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You only need one word to get a Eurosceptic going: Strasbourg. After that you will have an extra 5 minutes of conversation time and a good lecture on a basic business concept: cost-cutting.

Symbol of Franco-German reconciliation? Or a waste of taxpayers' money? (Credit © European Parliament - Audiovisual Unit)

Every month the European Parliament travels from Brussels to Strasbourg for their plenary session (twice in September). Each parade costs around €4 million.

But this circus display may soon come to a halt. In email discussions uncovered this week by The Lobby, it was revealed that many MEPs have written to Messrs Van Rompuy and Sarkozy, arguing to keep Brussels as the sole permanent seat for the Parliament to save tax-payers’ money during these times of financial crisis.

But apparently to some there are more important things than taxpayers’ money.  On the opposing side, other MEPs claim that Strasbourg represents the birthplace of today’s European Union,  is a symbol of Franco-German reconciliation, and a city that lies at the cross-roads of Europe.

For them, Strasbourg should actually be the seat of the Parliament as it increases the separation of the EU’s executive, judicial and legislative powers, would be cheaper than Brussels, and it is in France, a country that apparently “promotes the progress of Europe”.

Those are all romantic arguments, but the political reality is that the Parliament will continue to make those monthly trips to Strasbourg for the simple reason that it is not up to MEPs to decide where they meet, nor even Mr Van Rompuy, but the Council. Step forward France, a country that is about as unlikely to cede the Strasbourg seat as the UK will give up Gibraltar.

So MEPs can moan, complain, and argue, but ultimately only one man can put a stop to this farce, and he is ensconsed in the Elysée Palace.  Good luck with that one.

– Mike

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Panic at the pumps! (image via, Gas by Peter Griffin)

Over the last week, French citizens have experienced long queues for fuel at petrol stations across the country. This follows an announcement made by Total, the French oil company, concerning plans to close a refinery in Dunkirk, which led to Total’s workers deciding to go on an unlimited strike to protest in solidarity with the workers of Dunkirk.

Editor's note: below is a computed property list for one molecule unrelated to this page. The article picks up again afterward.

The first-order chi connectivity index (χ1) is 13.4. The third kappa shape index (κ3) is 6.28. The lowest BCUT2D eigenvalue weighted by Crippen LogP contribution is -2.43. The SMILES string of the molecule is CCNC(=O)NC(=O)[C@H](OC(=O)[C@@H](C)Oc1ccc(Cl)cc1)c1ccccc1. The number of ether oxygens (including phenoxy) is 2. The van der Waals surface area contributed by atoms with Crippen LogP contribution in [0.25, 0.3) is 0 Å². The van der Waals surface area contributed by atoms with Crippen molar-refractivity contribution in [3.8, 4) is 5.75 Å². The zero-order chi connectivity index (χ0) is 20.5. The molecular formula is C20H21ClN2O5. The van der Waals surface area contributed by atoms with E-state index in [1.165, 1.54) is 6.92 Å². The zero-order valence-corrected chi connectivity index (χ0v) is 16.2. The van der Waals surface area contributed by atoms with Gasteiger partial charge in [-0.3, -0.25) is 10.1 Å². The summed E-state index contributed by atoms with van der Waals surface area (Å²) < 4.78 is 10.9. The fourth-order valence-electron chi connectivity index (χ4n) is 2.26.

Since then, French drivers, fearing a petrol shortage, have been dashing to the petrol stations, leading to endless queues, creating scenes similar to that of the two worldwide oil crises back in the 1970s.

Then, the story took on a national dimension when President Sarkozy invited Christophe de Margerie, CEO of Total, to the Elysée Palace to discuss the future of Dunkirk’s refinery.

In all honesty the scenario of a shortage is unlikely to happen as all trade unions, with the exception of one, called yesterday for the end of the strike after Total announced that activity will be maintained in Dunkirk for the next 5 years.

Once again, Europe’s TOTAL dependence on petrol is there for all to see!

– Denis

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While the thermometer reads 37 degrees in Brussels, the political temperature in the European Parliament is set to rise with MEPs heading towards the end of the summer recess. While the rate of activity of the Parliament is still slow, The Lobby looks back to the allocation of top positions in the European Parliament and the subsequent changes within the largest national delegations.

At first glance, it may seem that France has lost influence, the Brits have managed to secure control of some important committees, and that Italy is the big winner. What strikes us most however is the dominance of the Germans.

To summarise: France has four chairs, but of these only the Budgets Committee could be said to be influential. Italians and Germans have five Chairs and the Brits three. Germans obtained the most influential posts, such as the Environment and the Industry Committees. The Brits will control heavyweight committees such as Economy and Monetary Affairs and the Internal Market. Italy obtained the prestigious post of Chair of the Foreign Affairs Committee and the Agriculture Committee, which will be responsible for the reform of the Common Agriculture Policy when/if the Lisbon Treaty will be adopted.